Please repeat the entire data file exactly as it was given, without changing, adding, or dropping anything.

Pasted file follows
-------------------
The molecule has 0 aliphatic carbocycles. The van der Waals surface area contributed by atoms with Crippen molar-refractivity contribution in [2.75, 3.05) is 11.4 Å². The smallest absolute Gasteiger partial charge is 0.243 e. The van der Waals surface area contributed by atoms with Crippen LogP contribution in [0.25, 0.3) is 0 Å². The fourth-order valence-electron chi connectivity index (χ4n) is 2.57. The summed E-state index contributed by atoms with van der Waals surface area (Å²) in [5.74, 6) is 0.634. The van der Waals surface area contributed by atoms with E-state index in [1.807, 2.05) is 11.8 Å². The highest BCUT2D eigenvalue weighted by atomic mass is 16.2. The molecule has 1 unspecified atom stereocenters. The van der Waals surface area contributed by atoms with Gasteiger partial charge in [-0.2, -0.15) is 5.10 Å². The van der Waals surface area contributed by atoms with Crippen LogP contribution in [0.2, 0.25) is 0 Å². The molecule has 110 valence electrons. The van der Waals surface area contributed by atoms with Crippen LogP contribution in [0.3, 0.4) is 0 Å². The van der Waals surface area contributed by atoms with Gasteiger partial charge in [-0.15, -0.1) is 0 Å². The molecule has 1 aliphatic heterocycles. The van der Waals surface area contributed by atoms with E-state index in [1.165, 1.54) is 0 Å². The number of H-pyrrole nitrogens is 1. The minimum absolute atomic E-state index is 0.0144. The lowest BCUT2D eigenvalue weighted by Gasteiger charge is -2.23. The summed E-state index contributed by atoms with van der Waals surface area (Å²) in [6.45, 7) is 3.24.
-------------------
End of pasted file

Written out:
The molecule has 0 aliphatic carbocycles. The van der Waals surface area contributed by atoms with Crippen molar-refractivity contribution in [2.75, 3.05) is 11.4 Å². The smallest absolute Gasteiger partial charge is 0.243 e. The van der Waals surface area contributed by atoms with Crippen LogP contribution in [0.25, 0.3) is 0 Å². The fourth-order valence-electron chi connectivity index (χ4n) is 2.57. The summed E-state index contributed by atoms with van der Waals surface area (Å²) in [5.74, 6) is 0.634. The van der Waals surface area contributed by atoms with E-state index in [1.807, 2.05) is 11.8 Å². The highest BCUT2D eigenvalue weighted by atomic mass is 16.2. The molecule has 1 unspecified atom stereocenters. The van der Waals surface area contributed by atoms with Gasteiger partial charge in [-0.2, -0.15) is 5.10 Å². The van der Waals surface area contributed by atoms with Crippen LogP contribution in [0.2, 0.25) is 0 Å². The molecule has 110 valence electrons. The van der Waals surface area contributed by atoms with Crippen LogP contribution in [0.3, 0.4) is 0 Å². The van der Waals surface area contributed by atoms with Gasteiger partial charge in [-0.15, -0.1) is 0 Å². The molecule has 1 aliphatic heterocycles. The van der Waals surface area contributed by atoms with E-state index in [1.165, 1.54) is 0 Å². The number of H-pyrrole nitrogens is 1. The minimum absolute atomic E-state index is 0.0144. The lowest BCUT2D eigenvalue weighted by Gasteiger charge is -2.23. The summed E-state index contributed by atoms with van der Waals surface area (Å²) in [6.45, 7) is 3.24.